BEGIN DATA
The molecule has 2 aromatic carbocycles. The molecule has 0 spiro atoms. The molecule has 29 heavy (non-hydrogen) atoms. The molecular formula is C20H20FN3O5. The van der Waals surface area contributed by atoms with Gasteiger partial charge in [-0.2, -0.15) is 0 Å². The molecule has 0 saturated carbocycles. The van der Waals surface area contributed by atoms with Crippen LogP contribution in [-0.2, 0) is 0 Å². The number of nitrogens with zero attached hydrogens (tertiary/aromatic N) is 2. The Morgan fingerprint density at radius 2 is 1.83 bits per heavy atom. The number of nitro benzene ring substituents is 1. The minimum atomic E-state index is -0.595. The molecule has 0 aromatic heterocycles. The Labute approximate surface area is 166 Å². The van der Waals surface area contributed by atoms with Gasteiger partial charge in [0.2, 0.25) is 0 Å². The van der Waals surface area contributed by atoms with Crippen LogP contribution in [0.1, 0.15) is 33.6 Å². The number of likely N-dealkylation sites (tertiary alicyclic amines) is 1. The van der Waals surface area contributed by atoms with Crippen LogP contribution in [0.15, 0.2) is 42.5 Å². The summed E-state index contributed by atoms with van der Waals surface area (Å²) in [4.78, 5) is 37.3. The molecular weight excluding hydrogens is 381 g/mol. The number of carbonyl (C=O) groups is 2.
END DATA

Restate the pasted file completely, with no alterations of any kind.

The molecule has 2 aromatic carbocycles. The molecule has 0 spiro atoms. The molecule has 29 heavy (non-hydrogen) atoms. The molecular formula is C20H20FN3O5. The van der Waals surface area contributed by atoms with Gasteiger partial charge in [-0.2, -0.15) is 0 Å². The molecule has 0 saturated carbocycles. The van der Waals surface area contributed by atoms with Crippen LogP contribution in [-0.2, 0) is 0 Å². The number of nitrogens with zero attached hydrogens (tertiary/aromatic N) is 2. The Morgan fingerprint density at radius 2 is 1.83 bits per heavy atom. The number of nitro benzene ring substituents is 1. The minimum atomic E-state index is -0.595. The molecule has 0 aromatic heterocycles. The Labute approximate surface area is 166 Å². The van der Waals surface area contributed by atoms with Gasteiger partial charge in [0.2, 0.25) is 0 Å². The van der Waals surface area contributed by atoms with Crippen LogP contribution in [0.1, 0.15) is 33.6 Å². The number of likely N-dealkylation sites (tertiary alicyclic amines) is 1. The van der Waals surface area contributed by atoms with Crippen LogP contribution in [0.15, 0.2) is 42.5 Å². The summed E-state index contributed by atoms with van der Waals surface area (Å²) in [4.78, 5) is 37.3. The molecular weight excluding hydrogens is 381 g/mol. The number of carbonyl (C=O) groups is 2.